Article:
As we remarked in the beginning of this chapter, one of the reasons why the Synod of Dordrecht merits the reputation of being “the great synod” must un­doubtedly be found in the method which it followed in its labors. And because of this method, of course, the Synod produced such a sound and lasting product. Sound methods and sound products are inseparable.

In order to evaluate the method which Synod fol­lowed, it will again be necessary somewhat to enter into the history, this time the history of the Synod itself, as it is recorded for us both in the official Acts and by church historians.

The Synod convened in November 1618. For ap­proximately a month it gave its attention to matters other than the Arminian controversy, so that it was not until the sixth of December that the most import­ant part of Synod’s labors began. On that date the Arminians made their appearance for the first time on the floor of Synod. They had, according to proper ecclesiastical procedure been indicted, and were called to defend themselves and their views before the broad­est gathering of the church. The elite of the Armin­ian party were represented by the group of heretics who appeared at the Synod. At their head was Episcopius, erudite, polished of manner, conceited, and, admittedly, a rather capable leader. He had some years before been elevated to the chair of professor of theology at the University of Leiden, and is usually acknowledged as the theological leader of the Armin­ians after the death of Arminius himself. At the Syn­od he certainly acted as their spokesman.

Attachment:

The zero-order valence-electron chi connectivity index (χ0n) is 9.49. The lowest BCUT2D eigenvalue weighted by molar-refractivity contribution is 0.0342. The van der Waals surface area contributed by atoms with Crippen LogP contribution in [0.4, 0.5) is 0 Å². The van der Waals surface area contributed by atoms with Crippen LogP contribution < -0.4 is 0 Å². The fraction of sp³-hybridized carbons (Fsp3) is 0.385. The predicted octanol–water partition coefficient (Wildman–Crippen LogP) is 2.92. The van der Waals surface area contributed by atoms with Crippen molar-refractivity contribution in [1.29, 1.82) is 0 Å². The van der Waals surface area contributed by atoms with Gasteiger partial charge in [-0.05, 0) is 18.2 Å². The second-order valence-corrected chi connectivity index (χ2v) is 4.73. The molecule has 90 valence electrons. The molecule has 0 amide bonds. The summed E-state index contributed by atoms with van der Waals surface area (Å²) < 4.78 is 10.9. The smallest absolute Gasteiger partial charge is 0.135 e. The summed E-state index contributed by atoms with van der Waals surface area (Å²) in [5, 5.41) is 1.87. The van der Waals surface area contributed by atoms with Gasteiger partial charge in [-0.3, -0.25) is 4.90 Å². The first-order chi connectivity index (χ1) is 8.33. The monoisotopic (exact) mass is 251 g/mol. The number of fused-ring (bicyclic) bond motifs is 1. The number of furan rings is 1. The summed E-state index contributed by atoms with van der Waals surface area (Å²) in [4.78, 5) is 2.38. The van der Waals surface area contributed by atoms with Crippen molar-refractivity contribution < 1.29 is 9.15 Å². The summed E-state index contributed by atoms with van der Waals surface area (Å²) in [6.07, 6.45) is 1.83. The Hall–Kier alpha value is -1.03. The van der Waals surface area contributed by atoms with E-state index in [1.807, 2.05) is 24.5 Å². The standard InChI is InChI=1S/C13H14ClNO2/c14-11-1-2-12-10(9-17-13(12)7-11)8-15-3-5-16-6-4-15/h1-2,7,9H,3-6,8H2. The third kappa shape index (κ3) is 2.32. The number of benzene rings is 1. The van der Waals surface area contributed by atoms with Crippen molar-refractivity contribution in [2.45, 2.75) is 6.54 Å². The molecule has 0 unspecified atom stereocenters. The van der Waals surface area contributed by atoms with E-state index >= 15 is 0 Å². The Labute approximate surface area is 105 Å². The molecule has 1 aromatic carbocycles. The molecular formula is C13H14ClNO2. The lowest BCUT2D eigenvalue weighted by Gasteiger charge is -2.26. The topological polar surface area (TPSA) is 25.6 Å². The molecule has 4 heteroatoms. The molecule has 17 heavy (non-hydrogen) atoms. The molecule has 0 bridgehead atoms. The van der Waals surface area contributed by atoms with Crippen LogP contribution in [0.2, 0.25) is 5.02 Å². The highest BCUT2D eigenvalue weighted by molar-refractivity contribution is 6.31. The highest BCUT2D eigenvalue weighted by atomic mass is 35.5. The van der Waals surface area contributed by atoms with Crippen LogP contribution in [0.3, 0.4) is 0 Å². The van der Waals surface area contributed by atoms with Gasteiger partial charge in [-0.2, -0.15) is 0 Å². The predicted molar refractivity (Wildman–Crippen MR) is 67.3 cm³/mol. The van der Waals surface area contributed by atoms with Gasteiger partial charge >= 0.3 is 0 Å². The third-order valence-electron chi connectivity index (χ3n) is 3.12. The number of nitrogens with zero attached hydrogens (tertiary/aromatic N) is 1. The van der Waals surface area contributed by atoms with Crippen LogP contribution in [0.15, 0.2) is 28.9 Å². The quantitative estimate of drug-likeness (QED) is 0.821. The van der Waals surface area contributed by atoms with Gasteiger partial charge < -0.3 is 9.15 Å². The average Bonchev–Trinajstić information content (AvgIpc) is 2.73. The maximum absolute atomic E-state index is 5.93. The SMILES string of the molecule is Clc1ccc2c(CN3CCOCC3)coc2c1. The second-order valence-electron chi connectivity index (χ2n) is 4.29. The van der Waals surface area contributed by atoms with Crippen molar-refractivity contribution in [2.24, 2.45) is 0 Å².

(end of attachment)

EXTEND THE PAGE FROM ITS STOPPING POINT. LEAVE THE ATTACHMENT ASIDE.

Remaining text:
Before appearing at Dordt, the indicted Arminians had assembled at Rotterdam, in order to determine upon a plan of action. They had decided upon two things. In the first place, they would cling to the il­lusion that the Synod was really a conference between the opposing parties, at which the political commis­sioners, aided by the advice of the foreign theologians, would act as arbiters and make the final decision. In the second place, their strategy was, especially with an eye on the foreign delegates, to depict the national delegates as men who maintained horrible, God-dis­honoring opinions, and further as schismatics and as persecutors of the innocent and simple. Character­istic is this strategy of all heretics, and especially of those who assail the truth of God’s sovereign predes­tination. It is nothing new that heretics refuse to abide by proper ecclesiastical procedure. Nor is it an innovation when they attempt to portray those who hold to the truth as terrible men, hard, implacable, cruel. But notice that in this double strategy the question of the truth is not so much as mentioned. Their purpose was, if at all possible, to avoid the issue of the truth, and as long as possible to obstruct the procedure of Synod.